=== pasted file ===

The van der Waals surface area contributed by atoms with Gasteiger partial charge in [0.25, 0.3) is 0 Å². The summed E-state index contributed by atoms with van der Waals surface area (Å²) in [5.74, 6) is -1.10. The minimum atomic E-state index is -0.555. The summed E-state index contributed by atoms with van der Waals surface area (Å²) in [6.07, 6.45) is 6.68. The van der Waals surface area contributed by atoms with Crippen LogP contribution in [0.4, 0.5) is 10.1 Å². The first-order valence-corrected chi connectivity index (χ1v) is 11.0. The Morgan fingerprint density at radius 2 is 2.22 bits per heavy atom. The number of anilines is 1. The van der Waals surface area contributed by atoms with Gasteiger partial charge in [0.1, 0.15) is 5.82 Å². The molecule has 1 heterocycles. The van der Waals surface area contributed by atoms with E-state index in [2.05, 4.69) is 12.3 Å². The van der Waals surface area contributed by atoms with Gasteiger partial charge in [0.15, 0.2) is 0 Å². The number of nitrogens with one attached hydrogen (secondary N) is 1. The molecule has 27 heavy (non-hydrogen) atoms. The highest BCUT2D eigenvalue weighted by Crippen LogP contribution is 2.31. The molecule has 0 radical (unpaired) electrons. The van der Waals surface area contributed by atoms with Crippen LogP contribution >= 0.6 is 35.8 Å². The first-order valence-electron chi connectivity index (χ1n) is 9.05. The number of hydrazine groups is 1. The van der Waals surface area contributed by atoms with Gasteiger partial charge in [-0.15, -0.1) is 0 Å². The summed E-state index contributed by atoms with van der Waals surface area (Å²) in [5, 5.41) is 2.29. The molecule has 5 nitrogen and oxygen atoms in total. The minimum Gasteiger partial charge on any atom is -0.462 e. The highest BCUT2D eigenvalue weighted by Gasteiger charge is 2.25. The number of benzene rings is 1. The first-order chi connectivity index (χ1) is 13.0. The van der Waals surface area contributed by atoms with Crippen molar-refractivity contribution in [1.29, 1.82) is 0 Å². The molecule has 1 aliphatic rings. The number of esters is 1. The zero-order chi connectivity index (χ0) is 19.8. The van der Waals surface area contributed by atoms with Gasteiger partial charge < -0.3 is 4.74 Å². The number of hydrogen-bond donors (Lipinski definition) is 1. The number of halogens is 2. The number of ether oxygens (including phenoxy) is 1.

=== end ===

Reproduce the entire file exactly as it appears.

The van der Waals surface area contributed by atoms with Gasteiger partial charge in [0.25, 0.3) is 0 Å². The summed E-state index contributed by atoms with van der Waals surface area (Å²) in [5.74, 6) is -1.10. The minimum atomic E-state index is -0.555. The summed E-state index contributed by atoms with van der Waals surface area (Å²) in [6.07, 6.45) is 6.68. The van der Waals surface area contributed by atoms with Crippen LogP contribution in [0.4, 0.5) is 10.1 Å². The first-order valence-corrected chi connectivity index (χ1v) is 11.0. The Morgan fingerprint density at radius 2 is 2.22 bits per heavy atom. The number of anilines is 1. The van der Waals surface area contributed by atoms with Gasteiger partial charge in [0.1, 0.15) is 5.82 Å². The molecule has 1 heterocycles. The van der Waals surface area contributed by atoms with E-state index in [2.05, 4.69) is 12.3 Å². The van der Waals surface area contributed by atoms with Gasteiger partial charge in [0.15, 0.2) is 0 Å². The number of nitrogens with one attached hydrogen (secondary N) is 1. The molecule has 27 heavy (non-hydrogen) atoms. The highest BCUT2D eigenvalue weighted by Crippen LogP contribution is 2.31. The molecule has 0 radical (unpaired) electrons. The van der Waals surface area contributed by atoms with Crippen LogP contribution >= 0.6 is 35.8 Å². The first-order valence-electron chi connectivity index (χ1n) is 9.05. The number of hydrazine groups is 1. The van der Waals surface area contributed by atoms with Gasteiger partial charge in [-0.15, -0.1) is 0 Å². The summed E-state index contributed by atoms with van der Waals surface area (Å²) in [5, 5.41) is 2.29. The molecule has 5 nitrogen and oxygen atoms in total. The minimum Gasteiger partial charge on any atom is -0.462 e. The highest BCUT2D eigenvalue weighted by Gasteiger charge is 2.25. The number of benzene rings is 1. The first-order chi connectivity index (χ1) is 13.0. The van der Waals surface area contributed by atoms with Crippen molar-refractivity contribution in [1.29, 1.82) is 0 Å². The molecule has 1 aliphatic rings. The number of esters is 1. The zero-order chi connectivity index (χ0) is 19.8. The van der Waals surface area contributed by atoms with Gasteiger partial charge < -0.3 is 4.74 Å². The number of hydrogen-bond donors (Lipinski definition) is 1. The number of halogens is 2. The number of ether oxygens (including phenoxy) is 1.